To capture life's big moments on film, be there for the small gestures, Jacqueline Parnell says.
Little things-one hand reaching for another, a spontaneous peck on the cheek-tell the emotion of an event most poetically, says Parnell, a photographer and videographer specializing in weddings and other events.
In one of her videos, Parnell's camera catches the groom's tearful expression at the start of his wedding and the bride's quiet but emotional response as she walks down the aisle.
"I'm a really emotional person," Parnell says. "When you catch a real moment like that, it makes me feel intimate with those people. I think it's cool to be able to show people what they look like in a moment like that."
Parnell, 31, started taking photographs two years ago. She was enrolled in acting classes in Buffalo and needed a camera for video auditions. Just for fun, she started shooting at home and at parties and found she had a knack for candids. Soon she had enough for a portfolio.
"I hadn't even picked up a camera before two years ago," says Parnell, who launched Jacqueline Daley Photography in July 2010 and shot her first wedding, a casual affair at Letchworth State Park, a few months later.
She taught herself how to use a Canon EOS 5D Mark II and went on to shoot 14 weddings in 2011, gaining clients by word of mouth. She added videography services, Parnell Pictures, in July 2011. She uses a journalistic approach, taking candid shots and unexpected perspectives in both her photographs and videos. She has booked 14 weddings so far in 2012 and has a goal of 20.
Two years after she started taking photographs for fun, Parnell is pleased that her hobby has turned into a vocation. She spent her 20s searching for the right fit.
"I always had a knack for art, but I didn't want to draw and paint for a living," she says.
Her love of art took her to several local colleges after she graduated from Caledonia-Mumford High School in 1999, including a year and a half at SUNY College at Geneseo. But traditional academia wasn't a good fit. Raised in a family with a strong work ethic, Parnell started working full time at 19. She held a range of jobs in her 20s, including more than four years of factory overnights and five years behind the bar at a restaurant. She bought a house in West Irondequoit and started exploring her creativity through hobbies.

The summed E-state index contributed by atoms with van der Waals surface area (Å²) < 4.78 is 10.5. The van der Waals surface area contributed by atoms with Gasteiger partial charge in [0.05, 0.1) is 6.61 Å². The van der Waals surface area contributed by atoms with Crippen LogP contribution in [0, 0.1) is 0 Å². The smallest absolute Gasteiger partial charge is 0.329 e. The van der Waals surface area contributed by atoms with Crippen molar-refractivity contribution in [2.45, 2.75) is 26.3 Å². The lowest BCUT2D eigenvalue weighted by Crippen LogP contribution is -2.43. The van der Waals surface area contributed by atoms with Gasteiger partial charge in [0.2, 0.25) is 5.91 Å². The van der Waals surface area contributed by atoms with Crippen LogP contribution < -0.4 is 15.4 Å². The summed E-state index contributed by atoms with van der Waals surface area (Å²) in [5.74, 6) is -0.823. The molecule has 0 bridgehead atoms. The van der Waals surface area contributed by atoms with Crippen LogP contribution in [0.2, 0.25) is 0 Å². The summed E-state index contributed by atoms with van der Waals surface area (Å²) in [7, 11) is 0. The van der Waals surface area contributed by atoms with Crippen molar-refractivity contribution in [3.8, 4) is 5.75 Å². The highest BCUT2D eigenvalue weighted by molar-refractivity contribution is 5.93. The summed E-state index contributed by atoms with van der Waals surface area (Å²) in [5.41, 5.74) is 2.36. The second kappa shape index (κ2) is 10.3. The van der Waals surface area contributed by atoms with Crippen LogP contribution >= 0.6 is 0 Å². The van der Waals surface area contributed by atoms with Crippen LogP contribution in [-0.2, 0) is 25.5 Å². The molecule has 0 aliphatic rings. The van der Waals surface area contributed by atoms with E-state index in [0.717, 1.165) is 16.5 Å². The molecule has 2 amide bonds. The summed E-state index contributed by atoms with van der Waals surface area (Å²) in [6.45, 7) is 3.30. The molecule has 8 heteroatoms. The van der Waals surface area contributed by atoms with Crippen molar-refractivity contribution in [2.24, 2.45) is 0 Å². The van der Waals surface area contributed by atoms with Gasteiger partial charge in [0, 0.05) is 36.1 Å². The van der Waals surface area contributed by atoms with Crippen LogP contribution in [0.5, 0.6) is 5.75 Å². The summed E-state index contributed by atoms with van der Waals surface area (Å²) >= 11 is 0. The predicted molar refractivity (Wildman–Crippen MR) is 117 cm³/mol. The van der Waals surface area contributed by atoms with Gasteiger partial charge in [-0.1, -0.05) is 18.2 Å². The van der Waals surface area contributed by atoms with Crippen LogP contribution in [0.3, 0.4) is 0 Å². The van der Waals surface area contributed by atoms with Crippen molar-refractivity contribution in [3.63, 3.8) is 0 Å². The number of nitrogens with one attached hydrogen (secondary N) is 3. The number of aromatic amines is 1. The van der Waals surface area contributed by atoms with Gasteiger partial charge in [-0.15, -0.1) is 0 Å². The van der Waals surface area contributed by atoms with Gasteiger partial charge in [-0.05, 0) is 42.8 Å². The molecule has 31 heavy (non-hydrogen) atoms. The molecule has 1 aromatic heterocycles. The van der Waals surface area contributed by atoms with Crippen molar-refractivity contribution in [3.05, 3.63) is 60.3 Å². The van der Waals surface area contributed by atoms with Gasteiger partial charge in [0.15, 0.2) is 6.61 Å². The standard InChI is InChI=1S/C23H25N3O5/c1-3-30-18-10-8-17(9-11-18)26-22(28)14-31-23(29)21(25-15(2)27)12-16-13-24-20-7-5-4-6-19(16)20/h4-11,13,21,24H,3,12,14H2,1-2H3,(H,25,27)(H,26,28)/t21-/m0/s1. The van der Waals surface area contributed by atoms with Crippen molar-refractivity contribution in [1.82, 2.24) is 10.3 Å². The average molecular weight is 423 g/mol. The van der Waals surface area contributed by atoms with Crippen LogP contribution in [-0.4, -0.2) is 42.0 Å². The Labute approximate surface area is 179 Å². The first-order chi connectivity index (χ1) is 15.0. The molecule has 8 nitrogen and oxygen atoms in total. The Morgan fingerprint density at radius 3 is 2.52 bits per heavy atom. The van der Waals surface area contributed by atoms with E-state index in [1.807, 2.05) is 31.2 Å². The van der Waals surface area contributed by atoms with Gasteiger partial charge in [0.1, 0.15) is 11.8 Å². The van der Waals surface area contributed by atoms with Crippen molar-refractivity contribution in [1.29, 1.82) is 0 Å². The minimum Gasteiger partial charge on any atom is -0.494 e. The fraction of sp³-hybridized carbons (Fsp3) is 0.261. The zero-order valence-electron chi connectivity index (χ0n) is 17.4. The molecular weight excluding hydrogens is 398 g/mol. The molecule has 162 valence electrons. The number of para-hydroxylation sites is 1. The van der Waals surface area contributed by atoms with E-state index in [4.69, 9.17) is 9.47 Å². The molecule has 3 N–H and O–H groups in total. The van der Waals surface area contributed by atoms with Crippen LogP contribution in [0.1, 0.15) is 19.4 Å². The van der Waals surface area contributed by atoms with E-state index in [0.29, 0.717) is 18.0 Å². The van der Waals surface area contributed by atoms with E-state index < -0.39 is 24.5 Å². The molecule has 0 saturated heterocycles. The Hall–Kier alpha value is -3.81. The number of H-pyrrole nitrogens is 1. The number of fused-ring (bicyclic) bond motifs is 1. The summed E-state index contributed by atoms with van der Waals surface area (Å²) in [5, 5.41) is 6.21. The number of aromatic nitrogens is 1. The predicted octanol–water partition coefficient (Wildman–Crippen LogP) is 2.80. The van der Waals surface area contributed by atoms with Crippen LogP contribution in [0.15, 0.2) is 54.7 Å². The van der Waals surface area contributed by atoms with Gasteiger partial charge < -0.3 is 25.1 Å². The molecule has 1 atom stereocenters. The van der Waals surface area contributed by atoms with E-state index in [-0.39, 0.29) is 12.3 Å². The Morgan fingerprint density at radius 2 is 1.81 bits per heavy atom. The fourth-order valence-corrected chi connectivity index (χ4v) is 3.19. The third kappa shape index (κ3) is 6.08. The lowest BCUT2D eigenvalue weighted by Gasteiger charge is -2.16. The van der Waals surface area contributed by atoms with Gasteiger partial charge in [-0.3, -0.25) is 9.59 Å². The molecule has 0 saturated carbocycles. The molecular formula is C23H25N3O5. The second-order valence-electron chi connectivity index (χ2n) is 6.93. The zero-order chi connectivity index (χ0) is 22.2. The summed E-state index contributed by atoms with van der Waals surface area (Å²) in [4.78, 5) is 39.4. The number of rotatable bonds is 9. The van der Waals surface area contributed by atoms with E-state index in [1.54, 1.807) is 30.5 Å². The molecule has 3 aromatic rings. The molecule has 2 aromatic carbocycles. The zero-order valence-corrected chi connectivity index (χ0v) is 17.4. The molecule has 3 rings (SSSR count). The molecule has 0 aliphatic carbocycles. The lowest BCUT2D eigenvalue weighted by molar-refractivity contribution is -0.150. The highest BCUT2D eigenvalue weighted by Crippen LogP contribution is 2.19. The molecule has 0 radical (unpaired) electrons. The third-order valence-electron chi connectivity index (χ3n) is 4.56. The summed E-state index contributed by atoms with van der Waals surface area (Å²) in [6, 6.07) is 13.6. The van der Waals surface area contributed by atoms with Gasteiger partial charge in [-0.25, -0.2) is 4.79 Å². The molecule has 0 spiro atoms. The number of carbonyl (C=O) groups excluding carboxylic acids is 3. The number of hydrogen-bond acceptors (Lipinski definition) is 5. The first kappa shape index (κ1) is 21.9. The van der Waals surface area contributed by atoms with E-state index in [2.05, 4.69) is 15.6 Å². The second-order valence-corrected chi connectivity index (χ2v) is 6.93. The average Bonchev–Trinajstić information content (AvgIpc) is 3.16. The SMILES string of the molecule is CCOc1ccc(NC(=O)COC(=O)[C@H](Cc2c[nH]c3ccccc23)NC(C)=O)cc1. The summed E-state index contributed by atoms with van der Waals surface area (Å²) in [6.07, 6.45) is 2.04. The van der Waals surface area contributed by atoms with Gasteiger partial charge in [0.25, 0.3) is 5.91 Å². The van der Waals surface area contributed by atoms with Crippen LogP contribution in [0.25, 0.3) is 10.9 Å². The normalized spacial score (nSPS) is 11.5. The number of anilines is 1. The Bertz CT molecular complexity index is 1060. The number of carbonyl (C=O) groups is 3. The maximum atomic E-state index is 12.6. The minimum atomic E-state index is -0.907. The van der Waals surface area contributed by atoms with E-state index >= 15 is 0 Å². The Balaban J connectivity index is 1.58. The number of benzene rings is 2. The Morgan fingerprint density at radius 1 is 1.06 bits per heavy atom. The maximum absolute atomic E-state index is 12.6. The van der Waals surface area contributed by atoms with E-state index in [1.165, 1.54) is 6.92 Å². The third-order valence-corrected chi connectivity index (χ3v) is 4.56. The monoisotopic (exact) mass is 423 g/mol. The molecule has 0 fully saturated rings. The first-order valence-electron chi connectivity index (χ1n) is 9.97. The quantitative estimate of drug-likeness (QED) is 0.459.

The turning point came when Parnell was taking violin lessons from a musician in the Rochester Philharmonic Orchestra. She remembers the day she told her teacher she could tell her creativity was opening up. Something was shifting.
"I started letting myself be taken where I was taken," she says.
Parnell had been raised to seek work that provided a steady paycheck and health insurance. But as demand for her camera skills grew, she gathered the courage to quit her bartending job and step out on her own. It was a big move; just how big became apparent after she told her boss.
"I thought I was going to feel liberated, but when I walked out the door I literally got a migraine and almost threw up," she says.
Parnell knew she was doing the right thing the first time she put together a wedding video. Videography, more than photography, is where her heart is.
"I had never felt so excited about anything I'd ever done before," she recalls. "I went home and started editing and sat there for 14 hours straight."
Understanding the personalities of her subjects and seeing them interact is central to making a video that clients enjoy. To create the look of cinema, Parnell shoots down on the ground and from other unique angles, panning some shots, zooming in on others. As she shoots, she can already hear the music that will fit the scene.
Her goal is to further strengthen her technical skills to match the emotion she feels she brings to her work. She says the films of her competitors leave her cold.
"When I watch them, I don't feel any feeling. That's why I want to be where they are technically in a few years, but with that feeling behind it," she says.
Parnell recently joined Studio 180. She shares space with three wedding photographers and a flower designer in a St. Paul Street loft. As a group, members enjoy more exposure than they would flying solo, and they share referrals. The space is big enough for meetings and photo and video shoots.
Parnell, who worked for a while as a production assistant, would like to work in filmmaking someday. For now, her goal is to move audiences through her wedding videos.
"If I can get people to watch so-and-so's video and they don't even know them and they cry-that's a pretty big achievement," she says.
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